The Joplin Globe, Joplin, MO

February 18, 2013

Our View: Actions, not words


The Joplin Globe

— President Barack Obama began his fifth State of the Union address by invoking the words of another.

Quoting John F. Kennedy, he said: “The Constitution makes us not rivals for power but partners for progress.”

“It is my task,” he said, “to report the State of the Union — to improve it is the task of us all.”

Unlike previous speeches, there was something off about this one. The applause was a half beat behind the lyrics, the standing ovations more “do we or don’t we” than spontaneous shows of support. If it wasn’t for the rousing gun control response at the end of the evening, it would have been akin to watching an Oscar host deliver one flat line after another.

It was more a cross between a college professor lecturing his undergrads and an old-time preacher addressing a congregation of squirming sinners.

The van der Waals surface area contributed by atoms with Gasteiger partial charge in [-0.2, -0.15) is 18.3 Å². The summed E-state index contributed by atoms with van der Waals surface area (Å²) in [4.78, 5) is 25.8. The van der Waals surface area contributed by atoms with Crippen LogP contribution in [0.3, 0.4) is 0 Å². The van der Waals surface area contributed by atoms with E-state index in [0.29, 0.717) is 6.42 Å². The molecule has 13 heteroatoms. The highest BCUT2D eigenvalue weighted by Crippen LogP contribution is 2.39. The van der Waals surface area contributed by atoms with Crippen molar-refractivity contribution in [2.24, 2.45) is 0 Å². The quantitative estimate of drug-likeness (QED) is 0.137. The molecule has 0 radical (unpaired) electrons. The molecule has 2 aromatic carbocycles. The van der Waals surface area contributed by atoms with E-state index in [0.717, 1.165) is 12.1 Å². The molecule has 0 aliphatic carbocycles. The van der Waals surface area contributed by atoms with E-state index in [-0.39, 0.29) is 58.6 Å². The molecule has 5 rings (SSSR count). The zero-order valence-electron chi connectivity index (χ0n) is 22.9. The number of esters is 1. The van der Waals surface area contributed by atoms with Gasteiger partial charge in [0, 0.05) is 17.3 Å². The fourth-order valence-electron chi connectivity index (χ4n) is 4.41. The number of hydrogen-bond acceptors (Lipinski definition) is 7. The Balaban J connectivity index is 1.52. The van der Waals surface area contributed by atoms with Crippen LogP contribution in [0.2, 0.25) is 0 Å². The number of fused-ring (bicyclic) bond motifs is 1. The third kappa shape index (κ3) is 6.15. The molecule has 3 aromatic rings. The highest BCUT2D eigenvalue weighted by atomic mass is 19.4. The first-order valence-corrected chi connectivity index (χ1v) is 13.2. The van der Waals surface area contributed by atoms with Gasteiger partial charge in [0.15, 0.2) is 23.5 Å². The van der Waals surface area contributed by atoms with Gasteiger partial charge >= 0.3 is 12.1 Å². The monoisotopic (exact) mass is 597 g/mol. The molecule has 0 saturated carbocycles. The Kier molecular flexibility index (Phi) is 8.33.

Invoking Kennedy was also out of tone. While Kennedy most certainly inspires, the cut he can inflict when the inevitable comparison comes can be very, very deep.

And President Obama is no exception.

Proposing over two dozen new government programs is a far cry from “ask not what your country can do for you, but what you can do for your country.”

Promising those programs will not add a single dime to the deficit is a long way from “I am submitting for fiscal 1963 a balanced federal budget.”

A philosophy that someone else can make it “easier” is certainly not “we choose to go to the moon in this decade and do the other things, not because they are easy, but because they are hard.”

Kennedy’s words still inspire today not because they were delivered by a charismatic speaker — they inspire because they speak to the very heart of the American soul.

That, yes, we must work together, but that our achievement is not given by government, it is earned through the courage, sacrifice and dedication of millions of free individuals, each doing his or her own part.

President Obama is a speaker of great skill, but if he ever wants to see his words translated into action, he must do more than just quote Kennedy.

He must lead like him as well.